PHILADELPHIA - SEPTEMBER 26: Linda Haverty (L), Alisha Hanks and Laurel Clanton work during the last telemarketing shift at Spectrum Marketing Services, Inc. September 26, 2003 in Philadelphia, Pennsylvania. Spectrum Marketing Services, Inc., which had been in business since 1974, and as of January 2003 employed 125 people, was forced to close it's doors due to the Do Not Call Registry. (Photo by William Thomas Cain/Getty Images)
Entrepreneurs, by definition, should be enterprising. The same is true of startups. I mean, the whole reason they both operate outside the traditional salaried existence is because they want to try to do something new, something different and something that can’t be done within the established system.
So, let’s say you work for someone with a startup and the company is growing well. It has been for a while and you feel like your skills could be better used in a new capacity since things have changed and you’re no longer struggling to keep the lights on. Your bosses are busy keeping the momentum going and you recognize an opportunity to stretch your legs and flex your muscles in a new position.
So what do you do? You don’t want to seem ungrateful to the people who have hired you on, and you also don’t want to completely shirk your current duties.
There are a couple schools of thought on how to approach this.
“Companies are a lot like revenue junkies,” says career counselor Roy Cohen. “[They’re] desperate for new ideas that will feed the enormous appetite that drives and sustains business in an intensely competitive market.”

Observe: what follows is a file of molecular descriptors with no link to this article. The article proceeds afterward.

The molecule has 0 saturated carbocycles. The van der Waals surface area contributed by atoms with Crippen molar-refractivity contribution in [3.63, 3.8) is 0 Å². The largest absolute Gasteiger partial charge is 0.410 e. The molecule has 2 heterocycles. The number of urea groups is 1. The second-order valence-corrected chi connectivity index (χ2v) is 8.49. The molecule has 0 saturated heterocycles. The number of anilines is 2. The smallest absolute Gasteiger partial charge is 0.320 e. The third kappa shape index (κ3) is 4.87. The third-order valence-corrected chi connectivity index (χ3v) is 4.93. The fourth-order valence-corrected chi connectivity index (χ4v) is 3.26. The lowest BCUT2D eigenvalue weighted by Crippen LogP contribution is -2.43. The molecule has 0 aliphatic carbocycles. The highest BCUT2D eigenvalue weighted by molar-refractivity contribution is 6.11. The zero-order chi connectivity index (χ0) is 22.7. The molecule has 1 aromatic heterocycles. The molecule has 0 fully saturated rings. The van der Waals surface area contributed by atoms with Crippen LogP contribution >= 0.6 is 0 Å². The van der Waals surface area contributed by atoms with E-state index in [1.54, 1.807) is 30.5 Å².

So, if you’ve identified a problem, what helps to start with is to write a proposal. Not too long, not too short. Don’t point out what the company’s current “weaknesses” are; instead you’ll want to identify “opportunities.” And if you want to truly create a new position, Cohen suggests that in the proposal you “do not discuss jobs, openings, or anything even remotely connected [with] a pre-existing role.” The main thing is you want to identify the problems/needs and offer a solution. Cohen suggests not giving the entire solution (“that would be suicide,” he warns).
I’m not so sure about that. I think if you have a pre-existing relationship with a place and already work there, you should be fine laying out what the solutions are because you’re basically writing your own job description.
From there, I’d recommend setting up a meeting — don’t say what it’s about per se up front. Just tell them you want to pitch a big deal, and when you do meet face-to-face (and you really should meet for this sort of thing) you should slide your proposal across the table and talk them through it. Focus on how this can help the company make much more money and why you’re the perfect one to tackle the duties.
From there, it should be clear whether they’re interested or not. If they say no, let it die. If they’re interested, well — we’ll explore that in subsequent posts, you captain of industry.
David Wolinsky is a freelance writer and a lifelong Chicagoan. In addition to currently serving as an interviewer-writer for Adult Swim, he's also a comedy-writing instructor for Second City. He was the Chicago city editor for The Onion A.V. Club where he provided in-depth daily coverage of this city's bustling arts/entertainment scene for half a decade. His first career aspirations were to be a game-show host.